This week’s post is taken from my book on “Do Meditation”. In the beginning of the book there are several chapters on the basics of meditation: “How do I Sit”, “How do I Breathe”,etc. This post is the “What do I Look at? Aka. What do I See?” chapter.
What do I Look at? Aka. What do I See?
When I first started meditating, there was really nothing that bothered me more than the answers I would receive from my instructors when I would ask them, “what do I look at?” Their answers would inevitably be some nonsense (at least I thought it was nonsense at the time) like “nothing” or “just let your eyes defocus”. The problem was that all the initial styles of meditation I practiced had me facing a wall and the ones that didn’t, had me facing the back of someone else meditating. So my thinking was, “how can I not look at something that is right in front of my face and, in the case of a wall, takes up my entire field of vision?”
I was a very determined young meditator, so I was determined to NOT look at the wall, NOT to look at the person’s back in front of me, NOT to see all the interesting patterns in the texture of the wall, NOT to wonder if the person’s clothing had ever been washed because they didn’t look like they had, NOT to wonder if there was some mystical meaning in the choice of the wall color, NOT to get upset at the person in front of me moving ever so slightly and most importantly, NOT to think about NOT looking at anything. “Looking” back over all the time I wasted actually not not looking, I think why couldn’t someone have simply told me what took me years to learn and what could have been summed up in one sentence. I think of how much further I’d be along in my practice today if they had. I think, “Ahhhhhhhhhhhhhhhhhh”
Slightly over ten years after I started actively meditating, a good friend of mine gave me a book written by his wilderness survival instructor. I had grown up in a small town in upstate New York, spent most of my childhood playing in the woods, and he therefore thought I might like the book. Not only did I like it, I love it. Immediately after finishing it I signed up for a wilderness survival class taught by the book’s author. The “standard class”, as it was called, was broken up into three major sections: survival, tracking and philosophy. I immensely enjoyed the entire class, but boy was I upset when the instructor taught all the students in the class a technique called, “wide-angle vision”. He told everyone by simply allowing their eyes to “focus” on items in the peripheral field of vision, instead of what was in front of them, their minds would naturally shift into a meditative state. In other words, out of beta waves and into alpha waves. Then he told us all to go outside, slowly walk around and practice “wide-angle vision”. So off the class went. I thought, “this is going to be a disaster.” I figured that everyone would go out, walk around for at most a few minutes and then go off and do other things until the class was called back. This is a typical response to a beginner’s first exposure to a meditative practice. The reason for this is that most beginners, when exposed to their thinking minds, are overwhelmed by how much they are actually thinking. These “random” thoughts are normally overlooked and ignored, liked background noise in a public mall, but when they focus their conscious mind’s spotlight on them, they become overwhelmed and give up. However, that wasn’t what happened, not at all. Instead, everyone started walking around, and within a few minutes, they all slowed down and you could almost feel a shift in the groups consciousness. Not a single student, out of the approximately 100 students that were there, stopped until they were called back. As for my experience, and why I was upset, I immediately noticed my mind shifting out of beta waves. I almost feel over, I was so stunned. How is it that something so simple can be so effective? It worked. It was easy. Anyone could do it with no experience or practice. “This is totally not fair. They should all have to go through what I went through,” is all I kept thinking. After time passed however, I realized how much this simple technique could benefit all my meditation students. Instead of telling them what I had been told, “defocus your eyes,” I could give them a simple technique that would actually help their meditation practice.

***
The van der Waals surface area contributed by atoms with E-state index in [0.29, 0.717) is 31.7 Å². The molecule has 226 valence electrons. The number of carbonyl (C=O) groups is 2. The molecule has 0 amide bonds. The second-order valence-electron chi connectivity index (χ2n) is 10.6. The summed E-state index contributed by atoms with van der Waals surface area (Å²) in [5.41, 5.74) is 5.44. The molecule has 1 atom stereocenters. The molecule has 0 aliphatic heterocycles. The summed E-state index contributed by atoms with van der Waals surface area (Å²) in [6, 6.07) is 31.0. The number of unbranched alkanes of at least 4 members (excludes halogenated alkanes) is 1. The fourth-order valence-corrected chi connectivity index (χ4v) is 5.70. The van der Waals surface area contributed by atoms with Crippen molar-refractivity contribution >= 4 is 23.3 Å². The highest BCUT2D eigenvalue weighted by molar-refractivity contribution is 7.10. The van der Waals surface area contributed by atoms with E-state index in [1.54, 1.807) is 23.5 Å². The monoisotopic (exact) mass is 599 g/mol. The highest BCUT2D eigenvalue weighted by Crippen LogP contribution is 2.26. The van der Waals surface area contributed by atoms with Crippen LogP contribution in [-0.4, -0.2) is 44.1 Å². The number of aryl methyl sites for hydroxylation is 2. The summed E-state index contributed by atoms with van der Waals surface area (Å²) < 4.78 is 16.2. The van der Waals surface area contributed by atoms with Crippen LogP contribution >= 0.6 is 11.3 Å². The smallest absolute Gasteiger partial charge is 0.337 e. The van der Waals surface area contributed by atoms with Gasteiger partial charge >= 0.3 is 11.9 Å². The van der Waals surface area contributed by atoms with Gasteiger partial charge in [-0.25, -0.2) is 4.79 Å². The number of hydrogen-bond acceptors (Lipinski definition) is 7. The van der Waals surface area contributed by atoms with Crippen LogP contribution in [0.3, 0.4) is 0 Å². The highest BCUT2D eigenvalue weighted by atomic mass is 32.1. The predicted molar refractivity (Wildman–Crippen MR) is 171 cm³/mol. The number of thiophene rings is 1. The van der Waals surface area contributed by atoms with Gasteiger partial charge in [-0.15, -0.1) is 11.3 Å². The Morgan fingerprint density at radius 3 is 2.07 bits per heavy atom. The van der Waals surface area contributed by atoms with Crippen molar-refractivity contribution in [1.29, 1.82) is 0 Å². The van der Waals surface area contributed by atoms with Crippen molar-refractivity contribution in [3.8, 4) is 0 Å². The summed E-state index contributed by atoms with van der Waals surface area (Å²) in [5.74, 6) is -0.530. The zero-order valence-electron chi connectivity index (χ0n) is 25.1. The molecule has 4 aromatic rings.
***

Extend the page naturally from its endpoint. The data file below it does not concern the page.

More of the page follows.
So, “What do I Look at?” and what should you look at? Nothing. Just let your eyes defocus. In other words, don’t focus on what is in front of you, focus on what is not in front of you and eventually you will be focusing on nothing at all (and a lot faster than I did, due to the fact that you know this simple technique). You will be solely working on your meditation, everything else will drop away and you will truly be “looking at nothing!!”
Something to think about…